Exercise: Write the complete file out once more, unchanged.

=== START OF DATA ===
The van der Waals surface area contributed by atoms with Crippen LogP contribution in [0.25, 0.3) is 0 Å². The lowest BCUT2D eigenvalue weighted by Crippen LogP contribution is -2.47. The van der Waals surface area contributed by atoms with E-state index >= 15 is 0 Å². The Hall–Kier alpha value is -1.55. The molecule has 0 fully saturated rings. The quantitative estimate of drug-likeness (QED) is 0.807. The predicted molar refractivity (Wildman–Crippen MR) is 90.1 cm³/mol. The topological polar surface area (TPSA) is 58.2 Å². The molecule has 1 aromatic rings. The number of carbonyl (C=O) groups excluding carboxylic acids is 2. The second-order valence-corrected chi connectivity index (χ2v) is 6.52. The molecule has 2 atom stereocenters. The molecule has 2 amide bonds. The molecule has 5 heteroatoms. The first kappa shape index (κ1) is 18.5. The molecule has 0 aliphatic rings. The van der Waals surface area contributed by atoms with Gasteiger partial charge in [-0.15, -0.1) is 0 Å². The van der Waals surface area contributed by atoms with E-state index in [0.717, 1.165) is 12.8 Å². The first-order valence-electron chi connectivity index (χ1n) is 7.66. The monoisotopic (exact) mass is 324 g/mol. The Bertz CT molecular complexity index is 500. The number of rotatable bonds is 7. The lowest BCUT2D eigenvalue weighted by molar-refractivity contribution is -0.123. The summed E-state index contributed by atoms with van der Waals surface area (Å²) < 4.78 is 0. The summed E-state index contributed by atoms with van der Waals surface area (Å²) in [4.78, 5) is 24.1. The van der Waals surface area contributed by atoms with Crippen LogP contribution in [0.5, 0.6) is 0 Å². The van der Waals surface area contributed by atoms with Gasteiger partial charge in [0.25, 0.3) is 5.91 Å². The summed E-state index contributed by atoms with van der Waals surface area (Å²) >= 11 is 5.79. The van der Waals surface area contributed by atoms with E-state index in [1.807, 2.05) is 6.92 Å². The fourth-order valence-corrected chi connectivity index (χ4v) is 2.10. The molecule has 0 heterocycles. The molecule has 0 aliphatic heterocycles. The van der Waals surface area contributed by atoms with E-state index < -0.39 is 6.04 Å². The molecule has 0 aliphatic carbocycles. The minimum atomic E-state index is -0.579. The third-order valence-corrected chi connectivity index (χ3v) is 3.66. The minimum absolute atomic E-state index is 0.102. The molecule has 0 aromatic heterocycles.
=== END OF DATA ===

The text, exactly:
The van der Waals surface area contributed by atoms with Crippen LogP contribution in [0.25, 0.3) is 0 Å². The lowest BCUT2D eigenvalue weighted by Crippen LogP contribution is -2.47. The van der Waals surface area contributed by atoms with E-state index >= 15 is 0 Å². The Hall–Kier alpha value is -1.55. The molecule has 0 fully saturated rings. The quantitative estimate of drug-likeness (QED) is 0.807. The predicted molar refractivity (Wildman–Crippen MR) is 90.1 cm³/mol. The topological polar surface area (TPSA) is 58.2 Å². The molecule has 1 aromatic rings. The number of carbonyl (C=O) groups excluding carboxylic acids is 2. The second-order valence-corrected chi connectivity index (χ2v) is 6.52. The molecule has 2 atom stereocenters. The molecule has 2 amide bonds. The molecule has 5 heteroatoms. The first kappa shape index (κ1) is 18.5. The molecule has 0 aliphatic rings. The van der Waals surface area contributed by atoms with Gasteiger partial charge in [-0.15, -0.1) is 0 Å². The van der Waals surface area contributed by atoms with E-state index in [0.717, 1.165) is 12.8 Å². The first-order valence-electron chi connectivity index (χ1n) is 7.66. The monoisotopic (exact) mass is 324 g/mol. The Bertz CT molecular complexity index is 500. The number of rotatable bonds is 7. The lowest BCUT2D eigenvalue weighted by molar-refractivity contribution is -0.123. The summed E-state index contributed by atoms with van der Waals surface area (Å²) < 4.78 is 0. The summed E-state index contributed by atoms with van der Waals surface area (Å²) in [4.78, 5) is 24.1. The van der Waals surface area contributed by atoms with Crippen LogP contribution in [0.5, 0.6) is 0 Å². The van der Waals surface area contributed by atoms with Gasteiger partial charge in [0.25, 0.3) is 5.91 Å². The summed E-state index contributed by atoms with van der Waals surface area (Å²) >= 11 is 5.79. The van der Waals surface area contributed by atoms with E-state index in [1.807, 2.05) is 6.92 Å². The fourth-order valence-corrected chi connectivity index (χ4v) is 2.10. The molecule has 0 heterocycles. The molecule has 0 aliphatic heterocycles. The van der Waals surface area contributed by atoms with E-state index < -0.39 is 6.04 Å². The molecule has 0 aliphatic carbocycles. The minimum atomic E-state index is -0.579. The third-order valence-corrected chi connectivity index (χ3v) is 3.66. The minimum absolute atomic E-state index is 0.102. The molecule has 0 aromatic heterocycles.